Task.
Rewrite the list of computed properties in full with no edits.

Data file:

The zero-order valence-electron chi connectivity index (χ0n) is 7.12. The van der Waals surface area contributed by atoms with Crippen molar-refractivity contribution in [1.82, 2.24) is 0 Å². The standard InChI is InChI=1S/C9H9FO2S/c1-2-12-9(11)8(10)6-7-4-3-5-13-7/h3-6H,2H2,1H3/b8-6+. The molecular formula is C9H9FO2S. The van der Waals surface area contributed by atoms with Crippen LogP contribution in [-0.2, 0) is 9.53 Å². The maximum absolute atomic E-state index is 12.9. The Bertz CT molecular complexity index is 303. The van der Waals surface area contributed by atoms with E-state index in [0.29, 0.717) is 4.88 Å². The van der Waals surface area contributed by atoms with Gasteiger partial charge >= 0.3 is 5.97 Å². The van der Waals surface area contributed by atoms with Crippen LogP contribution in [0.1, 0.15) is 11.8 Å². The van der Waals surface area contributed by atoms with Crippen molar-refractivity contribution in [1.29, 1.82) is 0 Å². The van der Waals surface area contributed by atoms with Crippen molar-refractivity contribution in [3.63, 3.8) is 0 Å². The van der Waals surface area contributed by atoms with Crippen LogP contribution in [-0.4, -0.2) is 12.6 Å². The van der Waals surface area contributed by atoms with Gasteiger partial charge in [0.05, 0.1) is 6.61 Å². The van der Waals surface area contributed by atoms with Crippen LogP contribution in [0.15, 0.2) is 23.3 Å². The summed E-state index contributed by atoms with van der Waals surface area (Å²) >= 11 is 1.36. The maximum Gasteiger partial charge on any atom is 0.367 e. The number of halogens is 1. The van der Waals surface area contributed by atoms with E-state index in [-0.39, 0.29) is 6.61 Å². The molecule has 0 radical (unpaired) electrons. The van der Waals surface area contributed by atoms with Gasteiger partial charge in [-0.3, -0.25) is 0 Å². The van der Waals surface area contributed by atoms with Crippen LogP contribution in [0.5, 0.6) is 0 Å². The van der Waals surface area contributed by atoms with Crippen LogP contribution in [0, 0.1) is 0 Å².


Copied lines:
The zero-order valence-electron chi connectivity index (χ0n) is 7.12. The van der Waals surface area contributed by atoms with Crippen molar-refractivity contribution in [1.82, 2.24) is 0 Å². The standard InChI is InChI=1S/C9H9FO2S/c1-2-12-9(11)8(10)6-7-4-3-5-13-7/h3-6H,2H2,1H3/b8-6+. The molecular formula is C9H9FO2S. The van der Waals surface area contributed by atoms with Crippen LogP contribution in [-0.2, 0) is 9.53 Å². The maximum absolute atomic E-state index is 12.9. The Bertz CT molecular complexity index is 303. The van der Waals surface area contributed by atoms with E-state index in [0.29, 0.717) is 4.88 Å². The van der Waals surface area contributed by atoms with Gasteiger partial charge >= 0.3 is 5.97 Å². The van der Waals surface area contributed by atoms with Crippen LogP contribution in [0.1, 0.15) is 11.8 Å². The van der Waals surface area contributed by atoms with Crippen molar-refractivity contribution in [1.29, 1.82) is 0 Å². The van der Waals surface area contributed by atoms with Crippen molar-refractivity contribution in [3.63, 3.8) is 0 Å². The van der Waals surface area contributed by atoms with Crippen LogP contribution in [-0.4, -0.2) is 12.6 Å². The van der Waals surface area contributed by atoms with Gasteiger partial charge in [0.05, 0.1) is 6.61 Å². The van der Waals surface area contributed by atoms with Crippen LogP contribution in [0.15, 0.2) is 23.3 Å². The summed E-state index contributed by atoms with van der Waals surface area (Å²) >= 11 is 1.36. The maximum Gasteiger partial charge on any atom is 0.367 e. The number of halogens is 1. The van der Waals surface area contributed by atoms with E-state index in [-0.39, 0.29) is 6.61 Å². The molecule has 0 radical (unpaired) electrons. The van der Waals surface area contributed by atoms with Gasteiger partial charge in [-0.3, -0.25) is 0 Å². The van der Waals surface area contributed by atoms with Crippen LogP contribution in [0.5, 0.6) is 0 Å². The van der Waals surface area contributed by atoms with Crippen LogP contribution in [0, 0.1) is 0 Å².